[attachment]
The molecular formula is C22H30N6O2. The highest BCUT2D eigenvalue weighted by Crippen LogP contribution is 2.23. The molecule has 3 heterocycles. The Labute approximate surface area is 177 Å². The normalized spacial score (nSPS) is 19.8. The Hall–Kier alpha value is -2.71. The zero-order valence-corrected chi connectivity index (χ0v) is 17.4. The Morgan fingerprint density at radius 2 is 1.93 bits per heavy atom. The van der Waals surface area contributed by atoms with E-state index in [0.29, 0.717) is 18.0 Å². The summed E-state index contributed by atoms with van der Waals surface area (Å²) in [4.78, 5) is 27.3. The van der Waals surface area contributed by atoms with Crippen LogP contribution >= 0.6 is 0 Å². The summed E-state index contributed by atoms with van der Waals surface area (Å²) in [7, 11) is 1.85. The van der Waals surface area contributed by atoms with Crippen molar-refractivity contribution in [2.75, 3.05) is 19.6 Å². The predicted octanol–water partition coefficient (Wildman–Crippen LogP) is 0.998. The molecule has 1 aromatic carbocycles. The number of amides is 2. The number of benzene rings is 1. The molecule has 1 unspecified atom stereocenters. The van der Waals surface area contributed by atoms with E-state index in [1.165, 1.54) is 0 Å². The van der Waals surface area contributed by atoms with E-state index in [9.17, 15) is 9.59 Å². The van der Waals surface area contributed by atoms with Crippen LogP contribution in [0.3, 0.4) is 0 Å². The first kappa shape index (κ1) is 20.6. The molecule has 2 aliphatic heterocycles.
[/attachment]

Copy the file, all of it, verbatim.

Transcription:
The molecular formula is C22H30N6O2. The highest BCUT2D eigenvalue weighted by Crippen LogP contribution is 2.23. The molecule has 3 heterocycles. The Labute approximate surface area is 177 Å². The normalized spacial score (nSPS) is 19.8. The Hall–Kier alpha value is -2.71. The zero-order valence-corrected chi connectivity index (χ0v) is 17.4. The Morgan fingerprint density at radius 2 is 1.93 bits per heavy atom. The van der Waals surface area contributed by atoms with E-state index in [0.29, 0.717) is 18.0 Å². The summed E-state index contributed by atoms with van der Waals surface area (Å²) in [4.78, 5) is 27.3. The van der Waals surface area contributed by atoms with Crippen LogP contribution >= 0.6 is 0 Å². The summed E-state index contributed by atoms with van der Waals surface area (Å²) in [7, 11) is 1.85. The van der Waals surface area contributed by atoms with Crippen molar-refractivity contribution in [2.75, 3.05) is 19.6 Å². The predicted octanol–water partition coefficient (Wildman–Crippen LogP) is 0.998. The molecule has 1 aromatic carbocycles. The number of amides is 2. The number of benzene rings is 1. The molecule has 1 unspecified atom stereocenters. The van der Waals surface area contributed by atoms with E-state index in [1.165, 1.54) is 0 Å². The van der Waals surface area contributed by atoms with E-state index in [9.17, 15) is 9.59 Å². The van der Waals surface area contributed by atoms with Crippen LogP contribution in [0.3, 0.4) is 0 Å². The first kappa shape index (κ1) is 20.6. The molecule has 2 aliphatic heterocycles.